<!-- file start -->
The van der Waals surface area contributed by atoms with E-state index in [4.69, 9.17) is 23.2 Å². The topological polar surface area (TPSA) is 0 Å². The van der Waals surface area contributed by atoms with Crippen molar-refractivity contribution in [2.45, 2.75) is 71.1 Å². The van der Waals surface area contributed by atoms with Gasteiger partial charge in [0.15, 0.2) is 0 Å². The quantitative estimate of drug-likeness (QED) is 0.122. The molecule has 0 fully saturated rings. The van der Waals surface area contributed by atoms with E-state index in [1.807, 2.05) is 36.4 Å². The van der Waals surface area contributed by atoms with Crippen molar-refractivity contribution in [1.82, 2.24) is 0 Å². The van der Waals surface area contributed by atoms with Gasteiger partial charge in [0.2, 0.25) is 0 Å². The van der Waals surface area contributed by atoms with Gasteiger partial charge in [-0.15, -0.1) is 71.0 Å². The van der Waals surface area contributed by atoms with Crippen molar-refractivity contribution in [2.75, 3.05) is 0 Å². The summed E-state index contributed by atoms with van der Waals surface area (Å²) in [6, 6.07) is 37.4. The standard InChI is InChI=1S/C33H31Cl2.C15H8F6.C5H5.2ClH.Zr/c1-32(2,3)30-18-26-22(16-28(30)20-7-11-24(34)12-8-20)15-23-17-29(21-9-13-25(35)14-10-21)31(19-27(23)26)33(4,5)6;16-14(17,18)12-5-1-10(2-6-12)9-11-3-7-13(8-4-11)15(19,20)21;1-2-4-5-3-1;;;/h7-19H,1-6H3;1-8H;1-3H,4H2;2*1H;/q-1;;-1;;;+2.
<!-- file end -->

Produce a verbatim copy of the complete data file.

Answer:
The van der Waals surface area contributed by atoms with E-state index in [4.69, 9.17) is 23.2 Å². The topological polar surface area (TPSA) is 0 Å². The van der Waals surface area contributed by atoms with Crippen molar-refractivity contribution in [2.45, 2.75) is 71.1 Å². The van der Waals surface area contributed by atoms with Gasteiger partial charge in [0.15, 0.2) is 0 Å². The quantitative estimate of drug-likeness (QED) is 0.122. The molecule has 0 fully saturated rings. The van der Waals surface area contributed by atoms with E-state index in [1.807, 2.05) is 36.4 Å². The van der Waals surface area contributed by atoms with Crippen molar-refractivity contribution in [1.82, 2.24) is 0 Å². The van der Waals surface area contributed by atoms with Gasteiger partial charge in [0.2, 0.25) is 0 Å². The van der Waals surface area contributed by atoms with Gasteiger partial charge in [-0.15, -0.1) is 71.0 Å². The van der Waals surface area contributed by atoms with Crippen molar-refractivity contribution in [2.75, 3.05) is 0 Å². The summed E-state index contributed by atoms with van der Waals surface area (Å²) in [6, 6.07) is 37.4. The standard InChI is InChI=1S/C33H31Cl2.C15H8F6.C5H5.2ClH.Zr/c1-32(2,3)30-18-26-22(16-28(30)20-7-11-24(34)12-8-20)15-23-17-29(21-9-13-25(35)14-10-21)31(19-27(23)26)33(4,5)6;16-14(17,18)12-5-1-10(2-6-12)9-11-3-7-13(8-4-11)15(19,20)21;1-2-4-5-3-1;;;/h7-19H,1-6H3;1-8H;1-3H,4H2;2*1H;/q-1;;-1;;;+2.